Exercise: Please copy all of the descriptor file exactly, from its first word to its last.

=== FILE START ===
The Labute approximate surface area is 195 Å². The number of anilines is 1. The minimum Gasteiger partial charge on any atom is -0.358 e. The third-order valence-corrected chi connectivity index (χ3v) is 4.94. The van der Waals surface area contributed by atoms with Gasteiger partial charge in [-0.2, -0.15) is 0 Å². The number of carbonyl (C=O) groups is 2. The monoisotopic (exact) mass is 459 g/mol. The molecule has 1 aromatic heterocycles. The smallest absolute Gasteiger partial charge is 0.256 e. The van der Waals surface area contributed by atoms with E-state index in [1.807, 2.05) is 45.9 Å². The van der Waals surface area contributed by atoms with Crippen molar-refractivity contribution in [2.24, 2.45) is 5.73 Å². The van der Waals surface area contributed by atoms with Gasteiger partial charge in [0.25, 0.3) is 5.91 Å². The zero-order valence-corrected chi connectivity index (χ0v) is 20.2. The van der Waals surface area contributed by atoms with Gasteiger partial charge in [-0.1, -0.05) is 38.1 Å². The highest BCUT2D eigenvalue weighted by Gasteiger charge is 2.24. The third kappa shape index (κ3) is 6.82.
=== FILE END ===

The Labute approximate surface area is 195 Å². The number of anilines is 1. The minimum Gasteiger partial charge on any atom is -0.358 e. The third-order valence-corrected chi connectivity index (χ3v) is 4.94. The van der Waals surface area contributed by atoms with Gasteiger partial charge in [-0.2, -0.15) is 0 Å². The number of carbonyl (C=O) groups is 2. The monoisotopic (exact) mass is 459 g/mol. The molecule has 1 aromatic heterocycles. The smallest absolute Gasteiger partial charge is 0.256 e. The van der Waals surface area contributed by atoms with E-state index in [1.807, 2.05) is 45.9 Å². The van der Waals surface area contributed by atoms with Crippen molar-refractivity contribution in [2.24, 2.45) is 5.73 Å². The van der Waals surface area contributed by atoms with Gasteiger partial charge in [0.25, 0.3) is 5.91 Å². The zero-order valence-corrected chi connectivity index (χ0v) is 20.2. The van der Waals surface area contributed by atoms with Gasteiger partial charge in [-0.1, -0.05) is 38.1 Å². The highest BCUT2D eigenvalue weighted by Gasteiger charge is 2.24. The third kappa shape index (κ3) is 6.82.